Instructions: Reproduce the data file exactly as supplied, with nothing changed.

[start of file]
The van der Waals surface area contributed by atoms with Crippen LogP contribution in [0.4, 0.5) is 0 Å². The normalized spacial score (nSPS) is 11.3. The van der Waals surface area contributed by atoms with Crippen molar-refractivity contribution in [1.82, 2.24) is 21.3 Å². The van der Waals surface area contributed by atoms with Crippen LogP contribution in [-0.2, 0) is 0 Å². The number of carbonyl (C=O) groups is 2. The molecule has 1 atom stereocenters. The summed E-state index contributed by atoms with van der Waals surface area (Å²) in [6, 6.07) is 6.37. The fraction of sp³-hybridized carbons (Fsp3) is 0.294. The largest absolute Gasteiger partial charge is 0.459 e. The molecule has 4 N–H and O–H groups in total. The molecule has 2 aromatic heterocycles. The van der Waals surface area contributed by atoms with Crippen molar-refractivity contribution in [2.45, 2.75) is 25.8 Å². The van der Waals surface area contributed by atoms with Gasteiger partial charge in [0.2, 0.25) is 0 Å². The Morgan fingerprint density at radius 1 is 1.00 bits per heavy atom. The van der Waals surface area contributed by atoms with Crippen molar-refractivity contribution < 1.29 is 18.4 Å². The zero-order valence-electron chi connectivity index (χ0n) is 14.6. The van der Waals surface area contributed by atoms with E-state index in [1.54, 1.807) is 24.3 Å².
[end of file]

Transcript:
The van der Waals surface area contributed by atoms with Crippen LogP contribution in [0.4, 0.5) is 0 Å². The normalized spacial score (nSPS) is 11.3. The van der Waals surface area contributed by atoms with Crippen molar-refractivity contribution in [1.82, 2.24) is 21.3 Å². The van der Waals surface area contributed by atoms with Crippen LogP contribution in [-0.2, 0) is 0 Å². The number of carbonyl (C=O) groups is 2. The molecule has 1 atom stereocenters. The summed E-state index contributed by atoms with van der Waals surface area (Å²) in [6, 6.07) is 6.37. The fraction of sp³-hybridized carbons (Fsp3) is 0.294. The largest absolute Gasteiger partial charge is 0.459 e. The molecule has 4 N–H and O–H groups in total. The molecule has 2 aromatic heterocycles. The van der Waals surface area contributed by atoms with Crippen molar-refractivity contribution in [2.45, 2.75) is 25.8 Å². The van der Waals surface area contributed by atoms with Gasteiger partial charge in [0.2, 0.25) is 0 Å². The Morgan fingerprint density at radius 1 is 1.00 bits per heavy atom. The van der Waals surface area contributed by atoms with Crippen molar-refractivity contribution < 1.29 is 18.4 Å². The zero-order valence-electron chi connectivity index (χ0n) is 14.6. The van der Waals surface area contributed by atoms with E-state index in [1.54, 1.807) is 24.3 Å².